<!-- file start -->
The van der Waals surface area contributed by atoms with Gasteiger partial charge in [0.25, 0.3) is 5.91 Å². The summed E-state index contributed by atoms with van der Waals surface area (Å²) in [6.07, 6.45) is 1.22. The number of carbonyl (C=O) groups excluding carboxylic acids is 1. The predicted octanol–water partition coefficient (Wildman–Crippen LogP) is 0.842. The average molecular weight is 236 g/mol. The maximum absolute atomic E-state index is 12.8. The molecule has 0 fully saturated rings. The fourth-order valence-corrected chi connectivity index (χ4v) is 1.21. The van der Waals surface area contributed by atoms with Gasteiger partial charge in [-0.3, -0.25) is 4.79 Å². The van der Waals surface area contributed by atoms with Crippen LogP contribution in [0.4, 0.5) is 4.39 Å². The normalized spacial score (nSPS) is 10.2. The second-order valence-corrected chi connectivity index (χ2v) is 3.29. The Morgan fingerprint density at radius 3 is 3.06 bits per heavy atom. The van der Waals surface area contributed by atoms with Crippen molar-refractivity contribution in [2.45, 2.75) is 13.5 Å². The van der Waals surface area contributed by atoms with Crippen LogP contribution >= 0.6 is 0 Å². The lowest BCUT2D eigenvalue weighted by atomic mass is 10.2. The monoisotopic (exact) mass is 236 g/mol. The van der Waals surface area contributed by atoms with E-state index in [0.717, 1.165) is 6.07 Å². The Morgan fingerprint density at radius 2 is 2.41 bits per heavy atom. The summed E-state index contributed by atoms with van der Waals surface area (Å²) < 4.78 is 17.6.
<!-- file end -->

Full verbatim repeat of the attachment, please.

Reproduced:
The van der Waals surface area contributed by atoms with Gasteiger partial charge in [0.25, 0.3) is 5.91 Å². The summed E-state index contributed by atoms with van der Waals surface area (Å²) in [6.07, 6.45) is 1.22. The number of carbonyl (C=O) groups excluding carboxylic acids is 1. The predicted octanol–water partition coefficient (Wildman–Crippen LogP) is 0.842. The average molecular weight is 236 g/mol. The maximum absolute atomic E-state index is 12.8. The molecule has 0 fully saturated rings. The fourth-order valence-corrected chi connectivity index (χ4v) is 1.21. The van der Waals surface area contributed by atoms with Gasteiger partial charge in [-0.3, -0.25) is 4.79 Å². The van der Waals surface area contributed by atoms with Crippen LogP contribution in [0.4, 0.5) is 4.39 Å². The normalized spacial score (nSPS) is 10.2. The second-order valence-corrected chi connectivity index (χ2v) is 3.29. The Morgan fingerprint density at radius 3 is 3.06 bits per heavy atom. The van der Waals surface area contributed by atoms with Crippen molar-refractivity contribution in [2.45, 2.75) is 13.5 Å². The van der Waals surface area contributed by atoms with Crippen LogP contribution >= 0.6 is 0 Å². The lowest BCUT2D eigenvalue weighted by atomic mass is 10.2. The monoisotopic (exact) mass is 236 g/mol. The van der Waals surface area contributed by atoms with E-state index in [0.717, 1.165) is 6.07 Å². The Morgan fingerprint density at radius 2 is 2.41 bits per heavy atom. The summed E-state index contributed by atoms with van der Waals surface area (Å²) < 4.78 is 17.6.